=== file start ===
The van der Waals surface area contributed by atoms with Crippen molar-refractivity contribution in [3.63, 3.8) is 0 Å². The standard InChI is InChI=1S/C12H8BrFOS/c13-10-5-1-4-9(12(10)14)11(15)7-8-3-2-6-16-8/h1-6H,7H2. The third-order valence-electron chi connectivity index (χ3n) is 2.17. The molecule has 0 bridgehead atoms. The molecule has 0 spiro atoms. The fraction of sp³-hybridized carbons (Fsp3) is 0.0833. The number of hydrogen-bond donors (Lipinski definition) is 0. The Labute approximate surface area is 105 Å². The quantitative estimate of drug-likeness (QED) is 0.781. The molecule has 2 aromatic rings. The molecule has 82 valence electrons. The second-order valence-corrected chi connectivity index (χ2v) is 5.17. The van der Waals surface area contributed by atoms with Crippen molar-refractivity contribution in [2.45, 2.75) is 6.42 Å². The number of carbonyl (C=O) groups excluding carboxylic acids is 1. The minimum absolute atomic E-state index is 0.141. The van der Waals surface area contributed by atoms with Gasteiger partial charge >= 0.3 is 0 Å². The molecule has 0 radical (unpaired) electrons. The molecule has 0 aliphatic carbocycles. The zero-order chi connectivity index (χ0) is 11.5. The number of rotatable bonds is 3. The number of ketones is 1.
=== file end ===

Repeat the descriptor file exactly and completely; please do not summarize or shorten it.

The van der Waals surface area contributed by atoms with Crippen molar-refractivity contribution in [3.63, 3.8) is 0 Å². The standard InChI is InChI=1S/C12H8BrFOS/c13-10-5-1-4-9(12(10)14)11(15)7-8-3-2-6-16-8/h1-6H,7H2. The third-order valence-electron chi connectivity index (χ3n) is 2.17. The molecule has 0 bridgehead atoms. The molecule has 0 spiro atoms. The fraction of sp³-hybridized carbons (Fsp3) is 0.0833. The number of hydrogen-bond donors (Lipinski definition) is 0. The Labute approximate surface area is 105 Å². The quantitative estimate of drug-likeness (QED) is 0.781. The molecule has 2 aromatic rings. The molecule has 82 valence electrons. The second-order valence-corrected chi connectivity index (χ2v) is 5.17. The van der Waals surface area contributed by atoms with Crippen molar-refractivity contribution in [2.45, 2.75) is 6.42 Å². The number of carbonyl (C=O) groups excluding carboxylic acids is 1. The minimum absolute atomic E-state index is 0.141. The van der Waals surface area contributed by atoms with Gasteiger partial charge >= 0.3 is 0 Å². The molecule has 0 radical (unpaired) electrons. The molecule has 0 aliphatic carbocycles. The zero-order chi connectivity index (χ0) is 11.5. The number of rotatable bonds is 3. The number of ketones is 1.